- WeWork bonds hit record lows early Tuesday following reports that the company is eyeing a risky refinancing package from JPMorgan.
- The co-working company’s 7.875% bonds maturing in 2025 sank to 79.3 cents on the dollar Tuesday morning.
- The JPMorgan package would amount to roughly $US5 billion and may include $US2 billion in unsecured payment-in-kind with an unusually heavy 15% coupon, according to a Bloomberg report.
- Read the full timeline of WeWork’s downfall here.
WeWork’s bonds hit record lows early Tuesday after reports claimed the company is eyeing a risky refinancing offer from JPMorgan.
The co-working company’s 7.875% bonds maturing in 2025 tanked to 79.3 cents on the dollar Tuesday morning. The notes saw a similar tumble in late September after news of its cancelled IPO fuelled investor worry.
The firm is reportedly favouring a refinancing deal with JPMorgan over an offer from SoftBank, according to Bloomberg. The proposed refinancing package would amount to roughly $US5 billion and may include $US2 billion of unsecured payment-in-kind with a weighty 15% coupon.
The news arrived a day after it was reported SoftBank was looking to purchase a controlling stake in WeWork. The Japanese investment giant has been one of WeWork’s biggest investors, and has invested at least $US11 billion in the firm. A controlling stake would reportedly cost at least $US1o billion.
The lifeline would secure capital WeWork was previously expecting to take in from its public offering. However, the package is risky for the firm’s bondholders, as WeWork’s murky financial prospects and shifted leadership leave it in a relatively precarious position.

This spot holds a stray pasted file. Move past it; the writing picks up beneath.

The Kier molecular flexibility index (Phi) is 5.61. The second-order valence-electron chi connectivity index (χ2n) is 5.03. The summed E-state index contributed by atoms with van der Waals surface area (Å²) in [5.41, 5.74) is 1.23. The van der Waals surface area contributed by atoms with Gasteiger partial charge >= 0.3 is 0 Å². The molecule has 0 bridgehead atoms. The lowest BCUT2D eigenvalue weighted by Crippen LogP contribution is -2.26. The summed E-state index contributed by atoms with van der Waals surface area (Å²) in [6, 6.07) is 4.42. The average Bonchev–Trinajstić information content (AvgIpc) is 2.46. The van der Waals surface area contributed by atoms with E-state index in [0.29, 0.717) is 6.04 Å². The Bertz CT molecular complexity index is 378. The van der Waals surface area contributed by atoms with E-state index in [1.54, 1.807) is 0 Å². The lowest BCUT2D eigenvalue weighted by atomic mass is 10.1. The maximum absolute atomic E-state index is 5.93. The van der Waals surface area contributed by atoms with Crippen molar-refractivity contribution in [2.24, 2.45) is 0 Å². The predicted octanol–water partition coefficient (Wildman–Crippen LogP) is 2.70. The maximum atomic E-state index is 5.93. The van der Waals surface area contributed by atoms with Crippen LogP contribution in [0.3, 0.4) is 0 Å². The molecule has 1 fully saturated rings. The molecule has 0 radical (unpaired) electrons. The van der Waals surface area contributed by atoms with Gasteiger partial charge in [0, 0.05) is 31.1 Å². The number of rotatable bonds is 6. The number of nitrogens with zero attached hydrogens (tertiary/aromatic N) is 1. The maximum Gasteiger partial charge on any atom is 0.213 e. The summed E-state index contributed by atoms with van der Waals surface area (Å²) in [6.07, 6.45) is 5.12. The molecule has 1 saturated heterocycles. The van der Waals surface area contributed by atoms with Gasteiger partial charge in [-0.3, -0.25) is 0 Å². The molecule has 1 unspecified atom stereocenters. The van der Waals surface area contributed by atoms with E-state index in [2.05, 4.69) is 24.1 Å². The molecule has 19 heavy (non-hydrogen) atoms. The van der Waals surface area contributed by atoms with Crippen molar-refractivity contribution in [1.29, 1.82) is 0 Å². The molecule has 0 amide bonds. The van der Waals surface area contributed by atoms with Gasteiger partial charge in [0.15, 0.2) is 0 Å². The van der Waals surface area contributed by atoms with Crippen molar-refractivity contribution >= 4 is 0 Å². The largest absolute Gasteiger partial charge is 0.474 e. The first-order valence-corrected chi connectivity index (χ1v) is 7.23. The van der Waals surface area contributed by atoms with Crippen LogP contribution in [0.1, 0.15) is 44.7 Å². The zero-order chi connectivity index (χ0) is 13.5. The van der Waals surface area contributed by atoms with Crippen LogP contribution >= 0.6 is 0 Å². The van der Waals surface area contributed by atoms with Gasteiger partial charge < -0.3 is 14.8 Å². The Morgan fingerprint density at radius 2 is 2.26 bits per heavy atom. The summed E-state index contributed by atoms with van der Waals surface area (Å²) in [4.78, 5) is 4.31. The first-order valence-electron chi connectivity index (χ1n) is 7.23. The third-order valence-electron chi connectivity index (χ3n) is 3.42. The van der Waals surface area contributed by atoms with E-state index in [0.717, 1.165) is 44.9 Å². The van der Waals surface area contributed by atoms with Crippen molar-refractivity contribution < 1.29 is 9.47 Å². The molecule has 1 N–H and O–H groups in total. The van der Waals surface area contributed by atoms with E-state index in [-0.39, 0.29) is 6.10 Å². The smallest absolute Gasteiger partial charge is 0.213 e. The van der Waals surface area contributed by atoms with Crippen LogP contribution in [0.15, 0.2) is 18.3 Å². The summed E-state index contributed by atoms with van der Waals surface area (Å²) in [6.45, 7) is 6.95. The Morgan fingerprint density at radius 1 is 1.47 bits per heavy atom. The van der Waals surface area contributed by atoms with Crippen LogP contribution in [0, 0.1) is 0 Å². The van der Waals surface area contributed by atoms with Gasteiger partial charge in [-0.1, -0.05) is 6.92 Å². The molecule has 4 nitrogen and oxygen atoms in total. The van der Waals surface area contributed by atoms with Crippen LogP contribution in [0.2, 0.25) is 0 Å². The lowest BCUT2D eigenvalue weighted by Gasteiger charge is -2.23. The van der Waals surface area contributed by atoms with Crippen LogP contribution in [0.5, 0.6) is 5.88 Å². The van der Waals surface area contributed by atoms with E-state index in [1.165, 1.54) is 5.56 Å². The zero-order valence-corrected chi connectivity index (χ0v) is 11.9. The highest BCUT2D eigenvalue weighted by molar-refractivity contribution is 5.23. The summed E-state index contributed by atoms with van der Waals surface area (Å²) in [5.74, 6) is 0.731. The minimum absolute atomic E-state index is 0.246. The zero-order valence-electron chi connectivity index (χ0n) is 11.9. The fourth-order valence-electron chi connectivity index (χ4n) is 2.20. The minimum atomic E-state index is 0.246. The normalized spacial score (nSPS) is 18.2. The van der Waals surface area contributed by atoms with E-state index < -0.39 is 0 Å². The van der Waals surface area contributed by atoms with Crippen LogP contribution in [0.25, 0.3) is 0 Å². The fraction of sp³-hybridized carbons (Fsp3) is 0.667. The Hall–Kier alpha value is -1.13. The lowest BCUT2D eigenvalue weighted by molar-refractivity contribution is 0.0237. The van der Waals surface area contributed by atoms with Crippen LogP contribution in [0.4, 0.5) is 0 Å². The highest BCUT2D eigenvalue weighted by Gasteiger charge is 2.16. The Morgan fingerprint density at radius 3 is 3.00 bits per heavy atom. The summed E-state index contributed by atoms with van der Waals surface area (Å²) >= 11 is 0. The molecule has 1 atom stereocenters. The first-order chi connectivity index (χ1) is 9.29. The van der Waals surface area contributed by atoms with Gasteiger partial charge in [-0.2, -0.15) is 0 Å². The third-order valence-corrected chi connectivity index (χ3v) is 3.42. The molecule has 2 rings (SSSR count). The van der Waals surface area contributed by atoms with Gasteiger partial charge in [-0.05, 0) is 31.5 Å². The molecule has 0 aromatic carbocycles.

WeWork pulled plans for a 2019 IPO after analyst scrutiny marred the company’s lofty valuation and led to CEO Adam Neumann’s stepping down. The company’s board named executives Sebastian Gunningham and Artie Minson to replace Neumann as co-CEOs.
“We have decided to postpone our IPO to focus on our core business, the fundamentals of which remain strong,” Minson and Gunningham said in a September 30 statement. “We have every intention to operate WeWork as a public company and look forward to revisiting the public equity markets in the future.”
The bonds hit all-time highs in August after the company said in its IPO filing it would pay off a portion of the bonds and raise an additional $US6 billion in debt funding should it succeed in its public offering by the end of the year.
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